By Rebecca Smith, Medical Editor
Midwives who refuse to vaccinate pregnant women against swine flu are "irresponsible", the head of the Royal College of GPs has said.
Following reports that some patients were being advised to avoid the jab, or even denied it altogether, health authorities have sent out letters reminding midwives of their obligations.
Some women have concerns over being vaccinated while pregnant despite evidence showing they are at greater risk of complications, including miscarriage and death, if they contract swine flu.
Prof Steve Field told the Daily Telegraph: "It is irresponsible for health professionals not to follow the guidance and to actively dissuade women from having the vaccine.
"This is a professional matter and all the professions are united on the advice."
Prof Field said the College had received dozens of emails from GPs who had been confronted by women who said their midwife had given them conflicting advice.
Any nurse or midwife who continues to reject Government advice over the swine flu vaccine may have to account for their actions to the professional regulator, the Nursing and Midwifery Council, if a complaint was made.
The letter sent out to midwives says: "All pregnant women in the UK have been prioritised for the H1N1 Swine Flu vaccine as an ‘at risk’ group.
"However, there has been accumulating evidence that some nurses and midwives are either refusing to immunise pregnant women or strongly advising women against this option.
"While some uncertainty, and in some cases resistance to new vaccines is understandable, we are writing to reassure nurses and midwives of the safety of the H1N1 vaccines, and the significantly increase risk of severe complications in pregnant women who contract the virus, compared with the rest of the population."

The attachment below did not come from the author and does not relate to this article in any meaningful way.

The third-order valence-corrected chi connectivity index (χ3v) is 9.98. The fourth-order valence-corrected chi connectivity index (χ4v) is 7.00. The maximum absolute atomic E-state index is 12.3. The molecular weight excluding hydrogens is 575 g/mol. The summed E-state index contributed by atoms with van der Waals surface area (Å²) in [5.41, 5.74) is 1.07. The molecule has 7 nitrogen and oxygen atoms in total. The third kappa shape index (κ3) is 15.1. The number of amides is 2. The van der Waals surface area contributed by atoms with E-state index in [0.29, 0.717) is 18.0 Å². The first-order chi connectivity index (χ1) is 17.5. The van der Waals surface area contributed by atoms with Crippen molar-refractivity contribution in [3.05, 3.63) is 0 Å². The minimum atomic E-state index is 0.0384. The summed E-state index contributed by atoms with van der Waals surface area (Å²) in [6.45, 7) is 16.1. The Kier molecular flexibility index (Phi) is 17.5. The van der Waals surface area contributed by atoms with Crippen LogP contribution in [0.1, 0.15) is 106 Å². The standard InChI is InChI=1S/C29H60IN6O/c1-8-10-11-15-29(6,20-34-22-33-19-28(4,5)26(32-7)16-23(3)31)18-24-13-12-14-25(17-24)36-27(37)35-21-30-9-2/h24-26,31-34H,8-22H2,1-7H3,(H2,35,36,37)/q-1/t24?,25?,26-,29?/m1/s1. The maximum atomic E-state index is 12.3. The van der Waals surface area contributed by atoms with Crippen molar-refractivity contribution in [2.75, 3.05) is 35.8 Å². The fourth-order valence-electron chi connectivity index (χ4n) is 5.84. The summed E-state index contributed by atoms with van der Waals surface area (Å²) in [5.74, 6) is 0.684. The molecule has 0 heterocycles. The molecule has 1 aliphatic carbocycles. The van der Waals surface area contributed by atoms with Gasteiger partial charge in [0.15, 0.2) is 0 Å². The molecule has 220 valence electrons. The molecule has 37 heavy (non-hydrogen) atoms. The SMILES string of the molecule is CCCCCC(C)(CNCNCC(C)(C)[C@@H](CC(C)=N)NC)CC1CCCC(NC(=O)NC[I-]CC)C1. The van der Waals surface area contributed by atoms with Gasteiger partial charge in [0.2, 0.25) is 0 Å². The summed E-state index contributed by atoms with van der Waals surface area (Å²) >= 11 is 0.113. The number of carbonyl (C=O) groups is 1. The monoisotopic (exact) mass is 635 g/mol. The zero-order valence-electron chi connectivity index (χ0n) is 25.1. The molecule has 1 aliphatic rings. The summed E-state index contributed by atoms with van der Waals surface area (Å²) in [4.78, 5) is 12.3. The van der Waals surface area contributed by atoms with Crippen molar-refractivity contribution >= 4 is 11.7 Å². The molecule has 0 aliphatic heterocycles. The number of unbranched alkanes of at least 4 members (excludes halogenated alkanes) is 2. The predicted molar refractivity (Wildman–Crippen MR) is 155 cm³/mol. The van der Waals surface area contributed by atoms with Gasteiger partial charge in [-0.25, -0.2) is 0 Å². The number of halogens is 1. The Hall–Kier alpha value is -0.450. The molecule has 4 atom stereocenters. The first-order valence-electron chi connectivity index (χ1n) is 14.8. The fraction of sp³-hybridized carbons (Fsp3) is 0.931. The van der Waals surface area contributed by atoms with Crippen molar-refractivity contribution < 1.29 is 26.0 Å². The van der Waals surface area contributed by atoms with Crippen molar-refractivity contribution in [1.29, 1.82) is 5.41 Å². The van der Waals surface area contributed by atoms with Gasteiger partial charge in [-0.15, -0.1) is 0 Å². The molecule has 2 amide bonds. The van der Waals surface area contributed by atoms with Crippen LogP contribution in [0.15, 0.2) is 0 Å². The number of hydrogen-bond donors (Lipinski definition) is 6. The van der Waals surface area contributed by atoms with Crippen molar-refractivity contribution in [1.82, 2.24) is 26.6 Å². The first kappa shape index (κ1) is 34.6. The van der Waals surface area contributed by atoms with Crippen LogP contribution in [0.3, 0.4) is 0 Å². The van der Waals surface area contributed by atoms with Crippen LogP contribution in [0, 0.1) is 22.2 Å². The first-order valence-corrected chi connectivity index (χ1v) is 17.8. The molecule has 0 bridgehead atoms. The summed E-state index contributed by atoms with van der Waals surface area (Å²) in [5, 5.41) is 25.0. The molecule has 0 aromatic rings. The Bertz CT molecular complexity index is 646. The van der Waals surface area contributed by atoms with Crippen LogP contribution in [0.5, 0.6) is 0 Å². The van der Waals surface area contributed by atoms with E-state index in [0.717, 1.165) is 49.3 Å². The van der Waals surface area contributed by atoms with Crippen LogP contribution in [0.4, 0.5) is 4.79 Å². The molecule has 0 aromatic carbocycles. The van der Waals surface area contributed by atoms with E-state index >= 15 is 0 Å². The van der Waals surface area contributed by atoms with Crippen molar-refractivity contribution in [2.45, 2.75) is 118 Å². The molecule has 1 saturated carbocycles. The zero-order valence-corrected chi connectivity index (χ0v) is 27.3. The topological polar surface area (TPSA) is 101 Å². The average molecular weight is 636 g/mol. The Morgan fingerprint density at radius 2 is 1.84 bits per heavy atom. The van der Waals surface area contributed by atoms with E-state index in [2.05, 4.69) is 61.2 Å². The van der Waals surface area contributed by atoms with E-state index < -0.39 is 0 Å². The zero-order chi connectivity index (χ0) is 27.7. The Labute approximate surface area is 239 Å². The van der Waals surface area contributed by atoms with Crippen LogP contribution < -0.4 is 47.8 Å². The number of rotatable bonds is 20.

The letter is signed by the heads of the Royal College of Midwives, the Royal College of General Practitioners and the Royal College of Obstetricians and Gynecologists.
Christina McKenzie, Head of Midwifery, at the NMC, said: "Nurses and midwives are accountable for their actions and omissions within the NMC code: Standards of performance and ethics for nurses and midwives (2008). They must follow their employer's local policies and be able to justify their decisions should their actions cause harm.
"We would strongly advises nurses and midwives to follow the Department of Health guidelines to support the vaccination of pregnant women. Although the decision to follow guidelines rests with the individual nurses and midwives should remain mindful of their obligations under the code."
Members of the online forum Mumsnet said their midwives had told them 'not to touch the vaccine with a barge pole'.
Several members expressed concern over having the vaccine.
The letter sets out the latest safety data saying more than 65 million doses of H1N1 vaccines have been administered so far worldwide and the World Health Organisation has said they have 'an excellent safety profile'.
It also highlights WHO data which shows that up to one in ten of people admitted to hospital are pregnant women despite pregnant women making up around one per cent of the population at any one time.
Meanwhile the European medicines regulator has said children having their second dose of the swine flu jab may develop a high fever.
Parents and doctors are being urged to keep watch on a child's temperature after research found they were more likely to suffer a fever – above 38C (100F) – following the second dose compared with after the first.
Youngsters were also more likely to suffer soreness at the site of injection as well as drowsiness, irritability and loss of appetite after the second dose.
British children under 10 in high-risk groups are currently receiving two 0.25ml doses of the Pandemrix vaccine, which is half a normal adult dose. The doses are being given at least three weeks apart.
Experts at the European Medicines Agency (EMEA) said the "findings were unexpected as they were not seen with the mock-up vaccine".